Hence the thesis of the subject's socio-historical nature which is of such importance in Marxism. Also fundamental to Marxism is the thesis that the subject of practice and knowledge is not an "epistemological Robinson", but a vehicle of sociality, "the ensemble of the social relations" Marx.
Since the subject's being socially conditioned implies his membership of a social group, particularly some class or other, this is bound to have an effect on the character of both practice and knowledge. In class society there can be no single "universal human" practice. There is only the practice of different, often opposed social classes and, above all, such classes as the proletariat and the bourgeoisie.
This fact has a very substantial effect on the character of cognition by subjects involved in various types of social activity. It is beyond the scope of this article to consider in detail the methodological problems connected with the subject's cognition and such specific forms of his life activity as the consciousness, mentality and the ideal. We can only refer to the fruitful work being done in contemporary psychology on the problem of the ideal as realisation of the Marxist philosophical thesis that the subject should be understood not as a special "purely spiritual" thing standing alongside the world of objective things, but primarily as the socially conditioned subject of practical activity.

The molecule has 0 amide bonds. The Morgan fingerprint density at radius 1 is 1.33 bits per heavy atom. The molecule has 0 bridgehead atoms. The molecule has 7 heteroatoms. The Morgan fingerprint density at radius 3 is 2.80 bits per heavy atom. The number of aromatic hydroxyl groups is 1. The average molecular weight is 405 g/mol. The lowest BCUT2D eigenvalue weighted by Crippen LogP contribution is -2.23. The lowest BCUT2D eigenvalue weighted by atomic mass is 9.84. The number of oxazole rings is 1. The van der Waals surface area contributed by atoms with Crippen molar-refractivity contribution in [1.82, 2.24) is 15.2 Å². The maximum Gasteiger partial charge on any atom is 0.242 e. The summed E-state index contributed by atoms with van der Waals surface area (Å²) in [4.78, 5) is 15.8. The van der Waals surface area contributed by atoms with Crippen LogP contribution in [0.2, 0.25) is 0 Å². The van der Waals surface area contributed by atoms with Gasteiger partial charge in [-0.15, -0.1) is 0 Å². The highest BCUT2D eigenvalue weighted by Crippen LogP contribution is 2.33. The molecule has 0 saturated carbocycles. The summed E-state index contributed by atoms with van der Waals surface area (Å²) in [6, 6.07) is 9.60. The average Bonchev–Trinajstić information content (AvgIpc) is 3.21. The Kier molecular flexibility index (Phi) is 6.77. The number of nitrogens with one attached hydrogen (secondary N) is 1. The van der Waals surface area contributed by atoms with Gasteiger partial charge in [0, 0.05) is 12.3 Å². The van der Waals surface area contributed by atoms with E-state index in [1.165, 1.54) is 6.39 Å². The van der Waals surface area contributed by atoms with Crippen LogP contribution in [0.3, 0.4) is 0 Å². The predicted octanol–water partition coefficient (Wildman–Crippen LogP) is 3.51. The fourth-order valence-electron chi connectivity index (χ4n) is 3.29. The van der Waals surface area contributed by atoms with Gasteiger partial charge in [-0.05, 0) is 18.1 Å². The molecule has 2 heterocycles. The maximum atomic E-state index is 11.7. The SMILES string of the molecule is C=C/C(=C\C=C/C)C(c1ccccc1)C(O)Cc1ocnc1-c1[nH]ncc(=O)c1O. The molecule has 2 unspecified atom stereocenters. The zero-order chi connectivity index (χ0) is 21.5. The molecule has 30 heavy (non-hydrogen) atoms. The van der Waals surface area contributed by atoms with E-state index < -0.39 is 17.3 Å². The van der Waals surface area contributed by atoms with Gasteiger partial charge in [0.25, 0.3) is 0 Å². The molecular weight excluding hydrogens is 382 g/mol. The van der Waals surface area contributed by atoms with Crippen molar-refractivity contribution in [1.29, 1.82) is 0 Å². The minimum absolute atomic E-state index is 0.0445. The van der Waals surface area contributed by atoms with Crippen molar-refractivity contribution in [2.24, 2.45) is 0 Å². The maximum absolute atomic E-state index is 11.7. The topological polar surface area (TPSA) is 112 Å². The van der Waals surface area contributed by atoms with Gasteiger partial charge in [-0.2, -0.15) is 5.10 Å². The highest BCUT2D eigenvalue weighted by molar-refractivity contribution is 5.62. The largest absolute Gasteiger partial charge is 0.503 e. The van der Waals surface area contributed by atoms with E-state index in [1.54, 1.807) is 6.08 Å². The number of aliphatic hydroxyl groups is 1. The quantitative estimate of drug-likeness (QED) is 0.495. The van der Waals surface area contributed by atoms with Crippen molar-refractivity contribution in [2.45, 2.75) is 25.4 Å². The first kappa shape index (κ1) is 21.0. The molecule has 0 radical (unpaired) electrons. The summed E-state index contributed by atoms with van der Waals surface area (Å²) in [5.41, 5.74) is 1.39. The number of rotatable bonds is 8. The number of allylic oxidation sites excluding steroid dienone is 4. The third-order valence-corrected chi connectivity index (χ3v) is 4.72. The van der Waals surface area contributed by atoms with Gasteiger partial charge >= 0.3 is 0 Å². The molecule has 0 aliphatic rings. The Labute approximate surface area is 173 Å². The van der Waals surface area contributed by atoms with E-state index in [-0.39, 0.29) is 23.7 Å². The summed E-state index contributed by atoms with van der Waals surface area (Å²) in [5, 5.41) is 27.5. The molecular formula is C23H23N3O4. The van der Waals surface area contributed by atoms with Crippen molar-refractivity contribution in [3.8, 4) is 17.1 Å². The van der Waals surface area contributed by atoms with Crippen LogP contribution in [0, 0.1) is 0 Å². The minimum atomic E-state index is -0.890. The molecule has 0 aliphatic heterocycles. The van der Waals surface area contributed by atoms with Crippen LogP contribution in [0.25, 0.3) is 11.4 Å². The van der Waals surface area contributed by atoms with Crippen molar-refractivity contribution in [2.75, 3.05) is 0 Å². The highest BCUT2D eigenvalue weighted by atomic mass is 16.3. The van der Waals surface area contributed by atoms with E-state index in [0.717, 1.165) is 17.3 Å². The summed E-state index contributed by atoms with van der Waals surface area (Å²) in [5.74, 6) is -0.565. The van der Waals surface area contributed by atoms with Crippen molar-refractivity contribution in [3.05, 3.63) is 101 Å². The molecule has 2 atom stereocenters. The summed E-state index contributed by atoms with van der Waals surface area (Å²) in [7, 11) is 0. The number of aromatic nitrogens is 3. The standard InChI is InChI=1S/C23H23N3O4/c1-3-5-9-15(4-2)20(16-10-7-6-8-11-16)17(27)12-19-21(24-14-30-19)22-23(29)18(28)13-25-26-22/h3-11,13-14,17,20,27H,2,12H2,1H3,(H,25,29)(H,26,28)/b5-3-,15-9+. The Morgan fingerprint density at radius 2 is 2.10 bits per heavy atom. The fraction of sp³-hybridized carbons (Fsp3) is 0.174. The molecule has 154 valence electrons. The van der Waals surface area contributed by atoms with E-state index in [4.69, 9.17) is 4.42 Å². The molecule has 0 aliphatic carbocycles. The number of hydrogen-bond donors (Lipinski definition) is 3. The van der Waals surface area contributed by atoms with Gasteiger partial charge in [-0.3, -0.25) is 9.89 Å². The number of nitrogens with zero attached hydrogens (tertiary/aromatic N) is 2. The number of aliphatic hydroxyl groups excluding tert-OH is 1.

We have in mind above all the works of the Soviet psychologists L. In these studies the notion of the ideal is realised not simply as passive contemplation of certain ideal essences distinct from real physical objects, but as a special form of activity, an activity whose operations stem from practical activity in transforming real objects, although it is not directly concerned with them but with objects that represent other real objects language symbols, the drawings and symbols used in knowledge, the canvas and paints in painting, the marble in sculpture.